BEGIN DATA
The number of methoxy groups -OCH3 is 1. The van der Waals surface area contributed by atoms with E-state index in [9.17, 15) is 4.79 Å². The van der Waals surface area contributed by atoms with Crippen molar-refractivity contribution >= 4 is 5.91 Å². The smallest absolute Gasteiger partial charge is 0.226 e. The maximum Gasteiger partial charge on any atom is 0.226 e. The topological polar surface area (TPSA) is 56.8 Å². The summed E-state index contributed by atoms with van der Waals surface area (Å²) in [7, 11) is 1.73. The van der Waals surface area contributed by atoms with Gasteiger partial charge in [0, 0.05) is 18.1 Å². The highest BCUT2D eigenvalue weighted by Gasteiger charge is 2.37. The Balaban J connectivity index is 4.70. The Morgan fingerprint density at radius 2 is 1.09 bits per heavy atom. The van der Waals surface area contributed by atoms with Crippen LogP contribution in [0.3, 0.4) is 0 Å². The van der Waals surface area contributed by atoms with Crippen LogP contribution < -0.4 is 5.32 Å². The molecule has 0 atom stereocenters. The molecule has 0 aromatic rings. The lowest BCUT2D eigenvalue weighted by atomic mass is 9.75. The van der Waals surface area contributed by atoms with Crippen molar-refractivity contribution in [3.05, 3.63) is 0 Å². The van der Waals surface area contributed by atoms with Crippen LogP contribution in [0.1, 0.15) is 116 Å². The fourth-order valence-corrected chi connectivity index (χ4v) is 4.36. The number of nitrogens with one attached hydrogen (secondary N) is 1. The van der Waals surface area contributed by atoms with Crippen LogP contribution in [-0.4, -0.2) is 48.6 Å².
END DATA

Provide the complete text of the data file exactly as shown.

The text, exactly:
The number of methoxy groups -OCH3 is 1. The van der Waals surface area contributed by atoms with E-state index in [9.17, 15) is 4.79 Å². The van der Waals surface area contributed by atoms with Crippen molar-refractivity contribution >= 4 is 5.91 Å². The smallest absolute Gasteiger partial charge is 0.226 e. The maximum Gasteiger partial charge on any atom is 0.226 e. The topological polar surface area (TPSA) is 56.8 Å². The summed E-state index contributed by atoms with van der Waals surface area (Å²) in [7, 11) is 1.73. The van der Waals surface area contributed by atoms with Gasteiger partial charge in [0, 0.05) is 18.1 Å². The highest BCUT2D eigenvalue weighted by Gasteiger charge is 2.37. The Balaban J connectivity index is 4.70. The Morgan fingerprint density at radius 2 is 1.09 bits per heavy atom. The van der Waals surface area contributed by atoms with Crippen LogP contribution in [0.3, 0.4) is 0 Å². The van der Waals surface area contributed by atoms with Crippen LogP contribution < -0.4 is 5.32 Å². The molecule has 0 atom stereocenters. The molecule has 0 aromatic rings. The lowest BCUT2D eigenvalue weighted by atomic mass is 9.75. The van der Waals surface area contributed by atoms with Crippen molar-refractivity contribution in [3.05, 3.63) is 0 Å². The van der Waals surface area contributed by atoms with Crippen LogP contribution in [0.1, 0.15) is 116 Å². The fourth-order valence-corrected chi connectivity index (χ4v) is 4.36. The number of nitrogens with one attached hydrogen (secondary N) is 1. The van der Waals surface area contributed by atoms with Crippen LogP contribution in [-0.4, -0.2) is 48.6 Å².